Shin Splints: Causes, Prevention, and Treatments

Sometimes exercise feels like a kick in the shins. That's because our tibia, the long bone that runs from the foot to the knee is vulnerable to stress. Shin splints, also known as medial tibial stress syndrome, is a painful condition that prevents some people from getting enough exercise. What causes this problem and what can you do to prevent and treat shin splints?

What are shin splints?

Every day, millions of Americans head out for a run, basketball game, or a long evening of dancing. The next day, their shins are screaming and every step delivers a jolt of pain. The tissues surrounding the tibia-muscles, tendons and periosteum (the tissue that surrounds the bone) and even the tibia itself-become inflamed from too much use or uneven stress. This inflammation causes pain along the inner part of the lower leg and maybe even a little swelling.

What causes shin splints?

Shin splints are a reaction to too much (or the wrong kind of) exercise or improper support or shock absorption for your legs.  According to the American Association of Orthopedic Surgeons says, Shin splints often develop after sudden changes in physical activity, such as running longer distances or on hills, or increasing the number of days you exercise each week. Flat feet are another factor that can contribute to increased stress on the lower leg muscles during exercising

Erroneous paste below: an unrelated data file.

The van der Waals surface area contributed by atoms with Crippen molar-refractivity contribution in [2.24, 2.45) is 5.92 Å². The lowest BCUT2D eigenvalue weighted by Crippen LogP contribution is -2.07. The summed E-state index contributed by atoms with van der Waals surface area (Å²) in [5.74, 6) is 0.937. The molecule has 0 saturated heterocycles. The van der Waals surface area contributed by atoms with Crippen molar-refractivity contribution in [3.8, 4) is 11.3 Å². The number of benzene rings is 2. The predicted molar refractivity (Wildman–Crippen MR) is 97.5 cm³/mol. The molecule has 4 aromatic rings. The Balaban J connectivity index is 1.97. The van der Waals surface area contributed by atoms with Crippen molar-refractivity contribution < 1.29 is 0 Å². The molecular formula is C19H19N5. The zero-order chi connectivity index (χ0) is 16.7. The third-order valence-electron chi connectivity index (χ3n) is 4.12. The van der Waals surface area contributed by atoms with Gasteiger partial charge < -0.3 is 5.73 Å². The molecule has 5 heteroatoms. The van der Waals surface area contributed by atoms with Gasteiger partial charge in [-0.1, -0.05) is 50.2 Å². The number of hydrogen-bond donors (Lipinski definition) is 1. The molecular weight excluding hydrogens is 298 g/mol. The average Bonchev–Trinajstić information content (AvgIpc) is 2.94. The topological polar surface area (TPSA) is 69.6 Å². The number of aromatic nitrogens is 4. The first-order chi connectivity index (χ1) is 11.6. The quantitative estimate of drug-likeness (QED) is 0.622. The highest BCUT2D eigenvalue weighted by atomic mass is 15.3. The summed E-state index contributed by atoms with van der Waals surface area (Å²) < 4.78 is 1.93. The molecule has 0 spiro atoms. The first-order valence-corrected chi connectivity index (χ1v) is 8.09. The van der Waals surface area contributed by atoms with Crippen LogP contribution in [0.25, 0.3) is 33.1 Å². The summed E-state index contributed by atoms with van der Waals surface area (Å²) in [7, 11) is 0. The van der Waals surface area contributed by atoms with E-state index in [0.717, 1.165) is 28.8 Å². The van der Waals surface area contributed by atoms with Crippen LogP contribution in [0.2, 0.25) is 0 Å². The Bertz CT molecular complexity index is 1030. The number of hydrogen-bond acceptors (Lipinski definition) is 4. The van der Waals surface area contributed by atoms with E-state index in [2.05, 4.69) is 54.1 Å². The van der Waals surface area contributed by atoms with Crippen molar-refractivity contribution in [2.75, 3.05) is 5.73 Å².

Shin splints can be caused by:

  • Running downhill
  • Running on a slanted or tilted surface
  • Running in worn-out footwear
  • Engaging in sports with frequent starts and stops, such as basketball and tennis
  • Over pronation-a natural gait variation that causes your feet to roll inward when you walk or run.

How do you treat shin splints?

Most cases of shin splints can be treated at home with rest, ice, and over-the-counter anti-inflammatory medication like ibuprofen. Below are some additional tips:

  • Eliminate all aerobic activities that include impact, like running, soccer or whatever sport/activity caused the shin splints in the first place.  You might need to rest for several weeks.  Try swimming, elliptical trainer, stretching or biking, as long as it doesn't cause pain. 
  • After the initial injury has healed, the next step is preventing another event.
  • Go to a professional athletic shoe store and have your gait evaluated.  Then, buy the right shoes for your sport, arch-type, and gait.
  • If you have flat feet or low arches, purchase over-the-counter or custom made arch supports. 
  • Don't push yourself to exercise at your pre-shin splint level. You'll have to condition your legs to handle that level of stress again.
  • Take it easy the first few times you head back out. Start with walking, but not too far, not too fast, and avoid hills. Warm up and stretch before you get too vigorous. Add distance, duration, speed or elevation to your workout one at a time and spaced about a week apart. 

If pain returns, quit exercising immediately. Ice your shin and rest.   That's evidence you're doing too much.  Be patient and allow your shins to set your pace.  If you don't, you'll be kicking yourself in the shins again.




American Academy of Orthopaedic Surgeons

Mayo Clinic